“In Memory of Francis Scott Key”

Carroll County Times Article for 31 January 1993

By Jay A. Graybeal

150 years ago Americans mourned the death of Francis Scott Key. The author of the Star Spangled Banner had died at his daughter Elizabeth Howard’s Baltimore home on January 11, 1843. His death was caused by pleurisy complicated by pneumonia.

Upon learning of Key’s death an anonymous friend or admirer penned memorial verses under the pseudonym of “Valeria”, published in the Westminster Carrolltonian on February 3, 1843:

Oh say, has it come, with “the dawn’s early light,”
What no omen foretold “at the twilight’s last gleaming?”
Yes! the soul of the minstrel has taken its flight,
and we hallow his name whilst our tear-drops are streaming,
For the desolate hearth, and the wail for the dead,
To fatally tell us the poet has fled.
and the Star-spangled Banner in sorrow shall wave,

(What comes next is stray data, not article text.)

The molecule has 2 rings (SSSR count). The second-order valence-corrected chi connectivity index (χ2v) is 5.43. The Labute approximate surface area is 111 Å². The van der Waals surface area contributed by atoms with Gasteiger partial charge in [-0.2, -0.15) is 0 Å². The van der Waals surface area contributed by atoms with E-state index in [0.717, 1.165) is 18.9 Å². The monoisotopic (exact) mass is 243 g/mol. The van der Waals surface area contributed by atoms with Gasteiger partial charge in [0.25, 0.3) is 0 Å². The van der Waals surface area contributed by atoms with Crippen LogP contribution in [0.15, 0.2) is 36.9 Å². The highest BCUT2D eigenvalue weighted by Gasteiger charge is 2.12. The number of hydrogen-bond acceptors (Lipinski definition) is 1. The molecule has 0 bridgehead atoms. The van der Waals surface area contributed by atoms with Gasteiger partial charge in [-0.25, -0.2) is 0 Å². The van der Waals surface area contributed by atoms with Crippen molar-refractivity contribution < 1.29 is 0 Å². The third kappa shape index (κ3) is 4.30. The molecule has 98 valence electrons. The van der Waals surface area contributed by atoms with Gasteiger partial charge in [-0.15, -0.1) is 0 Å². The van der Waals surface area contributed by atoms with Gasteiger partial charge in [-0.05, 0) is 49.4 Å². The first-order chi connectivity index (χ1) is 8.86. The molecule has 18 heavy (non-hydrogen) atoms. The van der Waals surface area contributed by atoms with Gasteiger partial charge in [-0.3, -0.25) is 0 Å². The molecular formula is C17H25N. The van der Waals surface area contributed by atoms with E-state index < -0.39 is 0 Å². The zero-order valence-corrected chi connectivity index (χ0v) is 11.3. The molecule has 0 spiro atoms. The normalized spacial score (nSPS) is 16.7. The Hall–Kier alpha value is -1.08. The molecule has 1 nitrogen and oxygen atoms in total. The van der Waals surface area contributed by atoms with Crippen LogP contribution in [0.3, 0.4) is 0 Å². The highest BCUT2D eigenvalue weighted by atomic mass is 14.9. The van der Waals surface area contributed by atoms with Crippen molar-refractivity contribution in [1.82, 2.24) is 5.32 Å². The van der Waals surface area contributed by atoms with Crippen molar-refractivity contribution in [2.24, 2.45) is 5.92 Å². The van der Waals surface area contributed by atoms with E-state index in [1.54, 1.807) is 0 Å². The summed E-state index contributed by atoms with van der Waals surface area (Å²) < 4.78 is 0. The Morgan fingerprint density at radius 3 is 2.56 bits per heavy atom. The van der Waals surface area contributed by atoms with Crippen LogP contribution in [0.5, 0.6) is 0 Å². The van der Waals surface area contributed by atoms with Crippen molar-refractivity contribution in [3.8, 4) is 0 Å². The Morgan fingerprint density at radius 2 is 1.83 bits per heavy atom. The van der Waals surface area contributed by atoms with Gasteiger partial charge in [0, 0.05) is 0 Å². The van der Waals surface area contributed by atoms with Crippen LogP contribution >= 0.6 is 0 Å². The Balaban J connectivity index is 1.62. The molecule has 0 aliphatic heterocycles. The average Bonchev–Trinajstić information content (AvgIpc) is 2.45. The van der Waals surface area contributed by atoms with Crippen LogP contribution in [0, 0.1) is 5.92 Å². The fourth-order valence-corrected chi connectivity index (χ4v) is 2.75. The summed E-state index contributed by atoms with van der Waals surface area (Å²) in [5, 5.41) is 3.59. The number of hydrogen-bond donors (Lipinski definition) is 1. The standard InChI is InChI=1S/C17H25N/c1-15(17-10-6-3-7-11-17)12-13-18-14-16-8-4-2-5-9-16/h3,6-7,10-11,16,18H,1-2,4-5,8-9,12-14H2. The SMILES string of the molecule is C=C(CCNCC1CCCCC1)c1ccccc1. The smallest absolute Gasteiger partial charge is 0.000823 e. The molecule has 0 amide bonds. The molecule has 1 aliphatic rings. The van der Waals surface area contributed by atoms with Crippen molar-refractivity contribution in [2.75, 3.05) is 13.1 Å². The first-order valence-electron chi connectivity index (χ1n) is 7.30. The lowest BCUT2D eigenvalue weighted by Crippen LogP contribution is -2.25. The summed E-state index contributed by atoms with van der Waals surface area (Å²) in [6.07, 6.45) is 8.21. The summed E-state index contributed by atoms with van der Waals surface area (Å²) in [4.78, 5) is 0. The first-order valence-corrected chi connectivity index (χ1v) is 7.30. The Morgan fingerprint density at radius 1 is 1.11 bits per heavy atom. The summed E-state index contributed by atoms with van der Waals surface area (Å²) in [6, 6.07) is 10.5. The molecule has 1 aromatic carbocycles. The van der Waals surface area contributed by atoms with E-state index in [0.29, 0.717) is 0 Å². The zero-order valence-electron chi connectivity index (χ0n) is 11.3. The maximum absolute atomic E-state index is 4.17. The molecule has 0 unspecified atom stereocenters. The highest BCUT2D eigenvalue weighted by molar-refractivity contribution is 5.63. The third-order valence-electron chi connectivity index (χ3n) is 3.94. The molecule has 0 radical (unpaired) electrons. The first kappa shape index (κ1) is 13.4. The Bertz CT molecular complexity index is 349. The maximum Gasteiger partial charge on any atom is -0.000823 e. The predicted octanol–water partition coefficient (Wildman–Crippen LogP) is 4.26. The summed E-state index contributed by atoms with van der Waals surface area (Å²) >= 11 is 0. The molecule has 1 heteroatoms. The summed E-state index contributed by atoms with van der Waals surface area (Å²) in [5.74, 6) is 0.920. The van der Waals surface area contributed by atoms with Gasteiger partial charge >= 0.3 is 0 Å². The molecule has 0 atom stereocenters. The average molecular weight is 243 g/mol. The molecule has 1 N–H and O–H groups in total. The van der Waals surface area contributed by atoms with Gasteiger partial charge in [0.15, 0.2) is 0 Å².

For the heart that has loved it, is cold in the grave.

On some lovely bark, in the midst of the deep,
where the deck-watch is kept for the mate that
what is that soft music that mingles with sleep,
and the solace of night’s weary guardian “discloses?”
Now it mellowly floats an the breath of the gale-
Now swells like the tempest that shatters the sail?
“Tis the Star-spangled Banner that’s snug on the wave
Wilst the minstrel lies low in the sleep of the grave.


And the soldier, whose home is the tent-covered field,
who glories in war, and the patriots promotion,
Would gladly emblazon on victory’s shield,
The name that each freeman must hear with emotion;
And the song that is dear to the patriots ear,
‘mid the terrors of battle, the hours of care,
Is the Star-spangled Banner, which proudly we sung,
whilst the harp of the poet with cypress was hung.


But, oh! my he find on the heavenly shore,
Where the pure see their God, and feel no condemnation,
That sorrow, and sickness, and sighing are oe’r;
and that angles shall lead to a blest habitation,
“For triumph he must, if his life has been just,
And if thro’ its journey in God was his trust”
Whilst the Star-spangled Banner in mourning shall wave,
And the tear of the patriot shall fall on his grave.
The several verses by “Valeria” are typical of early Victorian mourning poetry. The popularity of Key’s Star Spanled Banner is clearly evident in 1843, however, the song would not become the National Anthem until 1931.
Photo Caption: Francis Scott Key (1779-1843) born at Terra Rubra near Keysville, Md.